The leaf and stem mines of British flies and other insects
 

(Coleoptera, Diptera, Hymenoptera and Lepidoptera)

by Brian Pitkin, Willem Ellis, Colin Plant and Rob Edmunds

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ANTHEMIS. Chamomiles [Asteraceae]


Five species of Anthemis are recorded in Britain. These include the native Corn Chamomile (A. arvensis) and Stinking Chamomile (A. cotula), and the introduced Yellow Chamomile (A. tinctoria) and Sicilian Chamomile (A. punctata).The BSBI provide a downloadable plant crib for Anthemis.

Seven British miners are recorded on Anthemis.

The agromyzid Napomyza lateralis feeds in the stems of Anthemis, Bidens, Calendula, Dimorphotheca, Matricaria, and Senecio in Britain, although it has also been found in the inflorescence of Matricaria.

A key to the European miners recorded on Anthemis, Matricaria and Tripleurospermum is provided in Bladmineerders van Europa.



Key for the identification of the known mines of British
insects (Diptera and non-Diptera) recorded on Anthemis


1a > Stem-miner: A narrow, inconspicuous stem mine. Pupation at the end of the mine (Spencer, 1976: 64).

Fine, upper- or lower-surface corridor, ending in a thick vein. From there the mine extends finally to the rind of the stem. There also the pupation takes place, usually not far from the root collar. Mines in the stem rind often are conspicuous through a red discoloration (Bladmineerders van Europa).

On Achillea, Achillea millefolium and possibly Anthemis, Matricaria and Medicago sativa in Britain. In Britain widespread in south, not uncommon. On Anthemis, Achillea, Artemisia, Aster, Centaurea, Clinopodium, Crepis, Hieracium, Matricaria, Reichardia, Solidago, Tanacetum, Tripleurospermum, Medicago, Satureja and Stachys elsewhere. Widespread in continental Europe.

Ophiomyia curvipalpis (Zetterstedt, 1848) [Diptera: Agromyzidae].

1b > Leaf-miner and case-bearer: Larva mines leaves. On Eupatorium the case is extended at the anal end by adding silk and widened by cutting a ventral gusset. On Inula the case is firstly extended by adding rings of leaf-cuticle at the oral end, before reverting to the method used when on Eupatorium. The full-grown case is 10 mm long (British leafminers). A slender tubular silken case, about 10 mm long, straw coloured, three valved. Mouth angle about 30° (Bladmineerders van Europa).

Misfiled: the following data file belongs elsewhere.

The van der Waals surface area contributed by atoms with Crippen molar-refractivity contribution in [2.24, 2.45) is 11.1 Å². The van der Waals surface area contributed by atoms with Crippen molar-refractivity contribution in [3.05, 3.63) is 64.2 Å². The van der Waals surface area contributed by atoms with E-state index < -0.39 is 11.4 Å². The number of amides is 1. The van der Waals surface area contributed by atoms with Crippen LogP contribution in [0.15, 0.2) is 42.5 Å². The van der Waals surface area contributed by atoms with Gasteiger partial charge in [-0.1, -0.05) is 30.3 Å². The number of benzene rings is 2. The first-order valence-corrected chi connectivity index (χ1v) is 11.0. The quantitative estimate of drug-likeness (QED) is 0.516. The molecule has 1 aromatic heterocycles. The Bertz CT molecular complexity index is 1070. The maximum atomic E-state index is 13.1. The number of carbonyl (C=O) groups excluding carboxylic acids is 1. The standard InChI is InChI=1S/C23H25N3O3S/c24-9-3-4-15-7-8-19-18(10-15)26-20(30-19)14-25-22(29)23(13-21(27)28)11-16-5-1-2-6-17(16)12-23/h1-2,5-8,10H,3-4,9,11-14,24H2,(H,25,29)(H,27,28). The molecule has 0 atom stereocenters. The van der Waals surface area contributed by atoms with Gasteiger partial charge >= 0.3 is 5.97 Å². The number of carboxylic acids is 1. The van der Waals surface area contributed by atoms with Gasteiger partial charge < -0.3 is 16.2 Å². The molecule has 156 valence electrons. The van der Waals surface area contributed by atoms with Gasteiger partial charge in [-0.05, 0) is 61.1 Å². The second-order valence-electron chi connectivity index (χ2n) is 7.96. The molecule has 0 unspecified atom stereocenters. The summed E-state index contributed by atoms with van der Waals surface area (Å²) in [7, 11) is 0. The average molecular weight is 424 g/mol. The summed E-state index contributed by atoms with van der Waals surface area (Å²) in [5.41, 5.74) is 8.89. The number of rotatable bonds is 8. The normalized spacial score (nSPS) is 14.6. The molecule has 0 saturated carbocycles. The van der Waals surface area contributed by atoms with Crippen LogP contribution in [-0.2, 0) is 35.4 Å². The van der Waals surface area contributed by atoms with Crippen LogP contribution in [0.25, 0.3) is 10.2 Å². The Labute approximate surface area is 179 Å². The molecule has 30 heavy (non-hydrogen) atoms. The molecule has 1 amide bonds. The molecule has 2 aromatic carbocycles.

Coleophora folicularis larva,  dorsal
Coleophora folicularis larva, dorsal
Image: © Willem Ellis (Bladmineerders van Europa)

On Cirsium, Eupatorium, Inula and Pulicaria, but not yet on Anthemis, in Britain and Achillea, Anthemis, Carduus, Cirsium, Eupatorium, Inula, Leucanthemum, Pulicaria and Tanacetum elsewhere. Widespread in England. Also recorded in Republic of Ireland. Widespread in continental Europe.

Coleophora follicularis (Vallot, 1802) [Lepidoptera: Coleophoridae].

1c > Leaf-miner, but not a case-bearer

2

2a > Leaf-miner: A distinctive mine primarily above mid-rib, with irregular short lateral offshoots into leaf blade. Pupation external (Spencer, 1972: 51 (fig. 172), 55; Spencer, 1976: 270, 271 (fig. 486)).

Branched, whitish, upper-surface corridor; main axis overlying the midrib; side branches overlying the main lateral veins. (In Campanula and Phyteuma the mine is much less branched, sometimes nothing more than a corridor on top of the midrib). Frass in rather long strings. Usually the mines begins as a long and narrow, shallow, tortuous lower-surface corridor that ends upon the midrib but otherwise is not associated with the leaf venation. Often this initial corridor is filled with callus, and then even less conspicuous. Pupation outside the mine (Bladmineerders van Europa).

A linear mine on the upper surface, usually following the midrib and showing side branches along the veins. The frass is in strings (British leafminers).

Polyphagous. On more than 40 host genera in 15 families, but not yet on Anthemis, in Britain,. Widespread throughout Britain. Also recorded in the Republic of Ireland. Widespread in continental Europe.

Liriomyza strigata (Meigen, 1830) [Diptera: Agromyzidae].

2b > Leaf-miner: Mine linear, whitish, both upper and lower surface. Pupation internal, at the end of the mine with the anterior spiracles projecting through the epidermis (Spencer, 1976: 433).

Upper-surface, less often lower-surface corridor. Frass in isolated grains. Pupation within the mine, usually in a lower-surface puparial chamber (Bladmineerders van Europa).

A long whitish upper surface corridor, which eventually goes lower surface (British leafminers).